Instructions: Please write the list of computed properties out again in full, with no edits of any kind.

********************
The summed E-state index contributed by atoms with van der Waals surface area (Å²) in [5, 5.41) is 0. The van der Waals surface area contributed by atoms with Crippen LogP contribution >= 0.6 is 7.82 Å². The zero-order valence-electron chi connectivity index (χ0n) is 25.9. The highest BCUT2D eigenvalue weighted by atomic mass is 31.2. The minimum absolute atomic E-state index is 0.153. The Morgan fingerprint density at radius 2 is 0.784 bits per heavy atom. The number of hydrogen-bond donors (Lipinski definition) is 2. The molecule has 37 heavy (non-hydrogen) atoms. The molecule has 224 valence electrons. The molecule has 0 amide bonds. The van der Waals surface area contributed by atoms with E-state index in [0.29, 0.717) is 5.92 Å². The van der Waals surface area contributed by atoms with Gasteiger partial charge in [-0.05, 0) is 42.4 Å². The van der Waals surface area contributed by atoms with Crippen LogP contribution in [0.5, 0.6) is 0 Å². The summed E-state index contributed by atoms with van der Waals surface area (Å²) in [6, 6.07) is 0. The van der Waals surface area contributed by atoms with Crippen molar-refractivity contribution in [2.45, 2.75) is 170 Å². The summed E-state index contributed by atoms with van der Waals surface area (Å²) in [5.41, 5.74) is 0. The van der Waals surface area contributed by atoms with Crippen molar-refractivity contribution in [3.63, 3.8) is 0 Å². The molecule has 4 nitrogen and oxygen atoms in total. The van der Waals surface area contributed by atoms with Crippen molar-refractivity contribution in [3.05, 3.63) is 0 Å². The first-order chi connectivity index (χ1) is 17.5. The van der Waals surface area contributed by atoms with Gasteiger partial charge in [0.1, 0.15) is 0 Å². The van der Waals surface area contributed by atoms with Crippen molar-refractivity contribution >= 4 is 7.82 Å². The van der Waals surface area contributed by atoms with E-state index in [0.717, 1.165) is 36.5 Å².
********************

The summed E-state index contributed by atoms with van der Waals surface area (Å²) in [5, 5.41) is 0. The van der Waals surface area contributed by atoms with Crippen LogP contribution >= 0.6 is 7.82 Å². The zero-order valence-electron chi connectivity index (χ0n) is 25.9. The highest BCUT2D eigenvalue weighted by atomic mass is 31.2. The minimum absolute atomic E-state index is 0.153. The Morgan fingerprint density at radius 2 is 0.784 bits per heavy atom. The number of hydrogen-bond donors (Lipinski definition) is 2. The molecule has 37 heavy (non-hydrogen) atoms. The molecule has 224 valence electrons. The molecule has 0 amide bonds. The van der Waals surface area contributed by atoms with E-state index in [0.29, 0.717) is 5.92 Å². The van der Waals surface area contributed by atoms with Gasteiger partial charge in [-0.05, 0) is 42.4 Å². The van der Waals surface area contributed by atoms with Crippen LogP contribution in [0.5, 0.6) is 0 Å². The summed E-state index contributed by atoms with van der Waals surface area (Å²) in [6, 6.07) is 0. The van der Waals surface area contributed by atoms with Crippen molar-refractivity contribution in [2.45, 2.75) is 170 Å². The summed E-state index contributed by atoms with van der Waals surface area (Å²) in [5.41, 5.74) is 0. The van der Waals surface area contributed by atoms with Crippen molar-refractivity contribution in [3.63, 3.8) is 0 Å². The molecule has 4 nitrogen and oxygen atoms in total. The van der Waals surface area contributed by atoms with Crippen molar-refractivity contribution in [3.05, 3.63) is 0 Å². The first-order chi connectivity index (χ1) is 17.5. The van der Waals surface area contributed by atoms with Gasteiger partial charge in [0.1, 0.15) is 0 Å². The van der Waals surface area contributed by atoms with Crippen molar-refractivity contribution >= 4 is 7.82 Å². The van der Waals surface area contributed by atoms with E-state index in [0.717, 1.165) is 36.5 Å².